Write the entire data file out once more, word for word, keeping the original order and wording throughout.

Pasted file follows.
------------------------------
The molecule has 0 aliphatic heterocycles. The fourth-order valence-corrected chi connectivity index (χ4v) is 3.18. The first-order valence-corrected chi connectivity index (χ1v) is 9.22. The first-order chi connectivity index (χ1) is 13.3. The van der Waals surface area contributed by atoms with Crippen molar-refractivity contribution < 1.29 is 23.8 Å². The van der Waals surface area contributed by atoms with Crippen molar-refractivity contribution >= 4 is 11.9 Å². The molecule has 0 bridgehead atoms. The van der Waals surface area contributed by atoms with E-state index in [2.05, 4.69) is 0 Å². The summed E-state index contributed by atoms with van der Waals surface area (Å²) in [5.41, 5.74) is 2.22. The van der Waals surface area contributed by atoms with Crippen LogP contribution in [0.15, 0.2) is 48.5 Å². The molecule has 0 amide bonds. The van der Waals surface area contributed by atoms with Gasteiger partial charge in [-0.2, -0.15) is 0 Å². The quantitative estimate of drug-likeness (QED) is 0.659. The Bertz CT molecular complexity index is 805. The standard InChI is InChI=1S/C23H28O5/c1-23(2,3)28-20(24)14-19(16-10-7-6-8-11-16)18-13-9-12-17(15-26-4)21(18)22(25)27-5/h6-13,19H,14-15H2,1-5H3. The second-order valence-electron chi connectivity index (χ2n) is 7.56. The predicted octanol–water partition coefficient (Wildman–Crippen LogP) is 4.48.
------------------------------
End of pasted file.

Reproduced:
The molecule has 0 aliphatic heterocycles. The fourth-order valence-corrected chi connectivity index (χ4v) is 3.18. The first-order valence-corrected chi connectivity index (χ1v) is 9.22. The first-order chi connectivity index (χ1) is 13.3. The van der Waals surface area contributed by atoms with Crippen molar-refractivity contribution < 1.29 is 23.8 Å². The van der Waals surface area contributed by atoms with Crippen molar-refractivity contribution >= 4 is 11.9 Å². The molecule has 0 bridgehead atoms. The van der Waals surface area contributed by atoms with E-state index in [2.05, 4.69) is 0 Å². The summed E-state index contributed by atoms with van der Waals surface area (Å²) in [5.41, 5.74) is 2.22. The van der Waals surface area contributed by atoms with Crippen LogP contribution in [0.15, 0.2) is 48.5 Å². The molecule has 0 amide bonds. The van der Waals surface area contributed by atoms with Gasteiger partial charge in [-0.2, -0.15) is 0 Å². The quantitative estimate of drug-likeness (QED) is 0.659. The Bertz CT molecular complexity index is 805. The standard InChI is InChI=1S/C23H28O5/c1-23(2,3)28-20(24)14-19(16-10-7-6-8-11-16)18-13-9-12-17(15-26-4)21(18)22(25)27-5/h6-13,19H,14-15H2,1-5H3. The second-order valence-electron chi connectivity index (χ2n) is 7.56. The predicted octanol–water partition coefficient (Wildman–Crippen LogP) is 4.48.